What is actinomycosis?

Actinomycosis is characterized as a chronic infection triggered by Actinomyces israelii. This is an anaerobic bacterium that normally thrives on the enamel of teeth, tonsils, gums and membranes that lines the intestines and the vagina.

The bacteria can trigger infection only if the tissue surface where they exist on is damaged, thus allowing them to gain entry to the deeper tissues that do not have any defenses against them. As the infection widens, scar tissue along with irregular channels develop. After a span of months to years, fistulas might eventually reach the skin and enable the drainage of pus. In addition, pockets of pus might develop in the abdomen, chest, neck or face.

What are the indications of actinomycosis?

It is important to note that actinomycosis has various forms that all cause the development of abscesses.

Abdominal

The bacteria infect the intestine usually the region close the appendix and the lining of the abdominal cavity and causes the following symptoms:

  • Fever
  • Chronic abdominal pain
  • Vomiting
  • Diarrhea
  • Constipation
  • Severe weight loss
    Actinomycosis

    Chronic abdominal pain is one of the symptoms of actinomycosis.

Fistulas might form from the interior of the abdomen up to the skin above it as well as between the intestine and other organs.

Pelvic

The bacteria can spread to the uterus, usually from an IUD that has been in place for many years. Abscesses and scar tissue might form in the ovaries, fallopian tubes and adjacent organs such as the ureters and bladder. Take note that fistulas can form between these organs.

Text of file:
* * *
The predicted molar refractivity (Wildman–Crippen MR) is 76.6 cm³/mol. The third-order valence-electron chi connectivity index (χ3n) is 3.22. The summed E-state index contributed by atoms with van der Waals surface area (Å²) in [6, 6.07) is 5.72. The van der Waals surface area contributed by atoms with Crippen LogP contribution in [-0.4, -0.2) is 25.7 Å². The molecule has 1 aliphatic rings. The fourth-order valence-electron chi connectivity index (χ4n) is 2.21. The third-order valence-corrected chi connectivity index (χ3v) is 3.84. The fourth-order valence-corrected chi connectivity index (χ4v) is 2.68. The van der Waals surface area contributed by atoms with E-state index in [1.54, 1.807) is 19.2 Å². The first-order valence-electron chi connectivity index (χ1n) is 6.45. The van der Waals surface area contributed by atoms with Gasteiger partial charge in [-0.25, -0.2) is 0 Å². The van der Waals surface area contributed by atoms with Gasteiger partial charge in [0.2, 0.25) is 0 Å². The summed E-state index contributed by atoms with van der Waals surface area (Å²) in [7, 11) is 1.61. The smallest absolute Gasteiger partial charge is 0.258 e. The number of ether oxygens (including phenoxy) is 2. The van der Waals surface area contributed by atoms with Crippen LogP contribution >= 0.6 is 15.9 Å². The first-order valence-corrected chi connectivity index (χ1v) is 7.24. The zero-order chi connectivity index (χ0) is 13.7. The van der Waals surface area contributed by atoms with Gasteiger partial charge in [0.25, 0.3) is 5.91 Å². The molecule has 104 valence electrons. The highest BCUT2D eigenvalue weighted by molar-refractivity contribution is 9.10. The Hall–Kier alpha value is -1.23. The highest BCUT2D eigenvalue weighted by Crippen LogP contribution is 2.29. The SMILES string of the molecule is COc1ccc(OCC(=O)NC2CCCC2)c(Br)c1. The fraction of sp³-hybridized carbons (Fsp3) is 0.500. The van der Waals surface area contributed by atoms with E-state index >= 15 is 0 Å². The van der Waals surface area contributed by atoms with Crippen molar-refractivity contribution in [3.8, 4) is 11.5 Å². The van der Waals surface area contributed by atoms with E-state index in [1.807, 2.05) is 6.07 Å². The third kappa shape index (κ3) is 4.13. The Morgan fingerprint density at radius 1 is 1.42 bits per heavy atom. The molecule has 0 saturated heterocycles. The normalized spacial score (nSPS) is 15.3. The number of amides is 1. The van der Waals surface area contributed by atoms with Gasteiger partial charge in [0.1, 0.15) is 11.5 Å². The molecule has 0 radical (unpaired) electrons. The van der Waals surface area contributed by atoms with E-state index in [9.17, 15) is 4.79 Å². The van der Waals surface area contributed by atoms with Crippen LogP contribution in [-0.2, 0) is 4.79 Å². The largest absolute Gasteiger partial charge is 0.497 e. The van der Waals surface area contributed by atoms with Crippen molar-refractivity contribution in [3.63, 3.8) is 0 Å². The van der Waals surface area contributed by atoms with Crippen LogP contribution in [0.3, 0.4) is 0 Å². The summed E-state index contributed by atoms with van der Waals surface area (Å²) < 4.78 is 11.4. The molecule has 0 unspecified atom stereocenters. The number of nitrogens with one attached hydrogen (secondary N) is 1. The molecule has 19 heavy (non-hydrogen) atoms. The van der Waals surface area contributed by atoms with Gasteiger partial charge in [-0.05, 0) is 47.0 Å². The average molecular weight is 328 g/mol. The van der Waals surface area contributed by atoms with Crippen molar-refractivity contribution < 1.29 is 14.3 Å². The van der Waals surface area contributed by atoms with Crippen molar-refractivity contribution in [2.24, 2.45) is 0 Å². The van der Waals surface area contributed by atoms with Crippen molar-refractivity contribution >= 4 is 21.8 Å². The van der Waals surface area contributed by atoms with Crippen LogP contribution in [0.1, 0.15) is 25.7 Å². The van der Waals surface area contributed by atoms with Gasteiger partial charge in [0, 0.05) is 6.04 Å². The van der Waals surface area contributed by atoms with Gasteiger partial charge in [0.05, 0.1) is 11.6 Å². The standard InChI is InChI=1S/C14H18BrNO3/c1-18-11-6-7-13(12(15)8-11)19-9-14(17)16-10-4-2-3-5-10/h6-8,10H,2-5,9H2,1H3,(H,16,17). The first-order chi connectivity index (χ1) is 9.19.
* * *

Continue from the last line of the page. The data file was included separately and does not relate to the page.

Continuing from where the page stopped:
The symptoms include the following:

  • Pelvic or abdominal pain
  • Weight loss
  • Fever
  • Vaginal bleeding and discharge

Thoracic

  • Chest pain
  • Fever
  • Weight loss
  • Coughing with sputum

The abscesses might form in the lungs and later on spread to the membrane between the lungs and the chest wall. The presence of fistulas will allow the infection to spread to the ribs, spine and skin of the chest.

Cervicofacial

  • Small, hardened swellings in the mouth and on the neck, face or skin below the jaw.
  • Drainage of pus that contain small, round yellowish granules.

Generalized

In rare circumstances, the bacteria are transported in the bloodstream to infect other organs such as the spine, brain, liver, lungs, kidneys and the heart valves. Among women, the reproductive organs might be infected.

The symptoms tend to vary depending on the organs that are affected. Some individuals might experience a headache, abdominal pain or even back pain.

Management

Antibiotics such as penicillin or tetracycline should be taken for at least 2 months and might be used for more than 12 months.

MRI or CT scan might be used to check if the abscesses are resolving. Surgery might be required especially if the infection affects vital areas such as the spine.

If actinomycosis is diagnosed early and treated properly, most individuals are able to fully recover. The recovery is linked to the body parts that are affected. Recovery is ideal when only the neck and the face are affected and worse if the infection is generalized particularly if it affects the brain.

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